Trigger warning, obviously.
When I was 16, on a late-night, three-hour-long car ride home from an extracurricular activity, I woke from dozing off to find that my classmate, a boy I had dated briefly a couple of years earlier, had his hand in my pants. The very easiest thing to do was nothing, and that’s what I did. I pretended to still be asleep.
The following year, a girl I liked came to my house when my parents weren’t home. We watched TV on the couch, snuggled, and kissed a bit. But when I put my hand in her pants, she started murmuring protests. “No, no, I can’t.” She had a boyfriend, and so she couldn’t. She was still kissing me, whispering “no,” and I didn’t stop what I was doing with my hand. Eventually she either came or pretended to.
I’m 46 now – these things happened a long time ago, in a world in which what we now call the “rape scene” in Revenge of the Nerds—the scene where the nerd wears a mask and has sex with his rival’s girlfriend—was funny. It didn’t take me long to be horrified at what I had done to the girl; by 1989 or 1990, I was learning new ideas about sexual consent that brought me to understand that no-while-kissing-is-still-no. I spent years feeling guilty and eventually was able to let go of some of that guilt by confessing to my therapist—but it wasn’t until I was well into adulthood that I came to believe that what the boy had done to me in the car was objectively wrong.
It didn’t seem wrong to me at the time because when I became aware of what was happening, I did not choose to stop it. It didn’t seem wrong to me because the princes kiss the unconscious Sleeping Beauty and Snow White and because all children try to stay awake as long as they can at a slumber party—everyone knows that when you’re asleep, people might mess with you. The 2012 Steubenville rape case, with the texts about how you could tell the girl was “dead . . . because someone pissed on her,” highlighted for me how much that mindset still exists, and made me think back to that night in the car.
It also didn’t seem that wrong to me at the time because it didn’t traumatize me. Katie Roiphe initiated a firestorm of rage in 1993 with the blithe comment that “There is a gray area in which one person’s rape may be another’s bad night.” I spent the late 80s and early 90s trying to figure out the gray area—how much weight to give to my own subjective experience versus trying to think and read my way to some kinds of objective standards. Generally, I was more likely to code as “bad night” instead of “assault” things that happened with people I knew—I was 100% more grossed out by the total stranger, maybe 50 years old, who pressed his erection against my ass in a crowd at Montmartre when I was a 15-year-old exchange student in France than I was by what happened the following year in the car, but objectively speaking, putting your hand in the pants of a sleeping girl for several minutes is way more assaulty than that fleeting hard-on was.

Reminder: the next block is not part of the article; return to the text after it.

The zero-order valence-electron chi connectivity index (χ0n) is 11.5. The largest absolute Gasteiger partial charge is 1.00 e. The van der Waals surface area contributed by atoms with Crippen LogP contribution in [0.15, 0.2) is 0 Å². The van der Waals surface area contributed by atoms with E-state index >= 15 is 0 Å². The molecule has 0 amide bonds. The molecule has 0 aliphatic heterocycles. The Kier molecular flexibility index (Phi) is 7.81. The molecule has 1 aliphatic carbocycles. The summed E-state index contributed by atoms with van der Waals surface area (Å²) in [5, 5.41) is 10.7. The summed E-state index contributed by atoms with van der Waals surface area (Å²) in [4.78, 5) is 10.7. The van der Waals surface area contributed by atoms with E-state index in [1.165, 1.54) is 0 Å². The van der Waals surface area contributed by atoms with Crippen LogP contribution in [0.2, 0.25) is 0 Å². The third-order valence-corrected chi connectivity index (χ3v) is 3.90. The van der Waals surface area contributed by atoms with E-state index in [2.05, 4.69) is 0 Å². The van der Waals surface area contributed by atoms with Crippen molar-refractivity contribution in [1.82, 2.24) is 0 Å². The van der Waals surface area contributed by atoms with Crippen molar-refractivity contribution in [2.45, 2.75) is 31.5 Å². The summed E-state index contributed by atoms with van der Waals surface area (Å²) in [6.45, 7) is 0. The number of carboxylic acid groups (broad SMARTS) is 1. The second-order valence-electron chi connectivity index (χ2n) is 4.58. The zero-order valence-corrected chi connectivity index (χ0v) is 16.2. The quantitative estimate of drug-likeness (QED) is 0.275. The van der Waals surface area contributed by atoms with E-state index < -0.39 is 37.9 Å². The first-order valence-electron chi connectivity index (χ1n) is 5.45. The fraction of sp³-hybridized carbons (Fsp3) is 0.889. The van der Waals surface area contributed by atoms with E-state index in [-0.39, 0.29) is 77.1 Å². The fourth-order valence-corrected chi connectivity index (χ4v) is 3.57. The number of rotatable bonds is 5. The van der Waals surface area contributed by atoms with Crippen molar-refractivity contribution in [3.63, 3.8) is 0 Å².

I don’t like to think of myself as a victim, but also, having wallowed in lots of self-loathing guilt between the ages of 17 and 21 about how I was a monstrous rapist, I don’t like to think of myself as an evil-doer, either. I think all people have at some point in their lives treated other human beings as objects . . . maybe not for sexual gratification, sure, but there are so, so, so many ways to objectify other humans. We are all guilty of it. Part of my growth over the past decade has been learning to think about myself as a whole person who gets things both right and wrong, instead of wanting to believe that all the bad or stupid or creepy things I have ever done were done in the past, would never happen again, and were somehow the work of an earlier version of me who was now dead and gone forever. I make fewer mistakes now than I did when I was young, and there are some mistakes I will not make again, but I will find new ones to make. Having compassion for myself as a person is the difference between self-loathing and self-acceptance for what happened that night in 1988 on my parents’ couch. I did that. I’m sorry. I won’t do it again.
Rachel E. Hile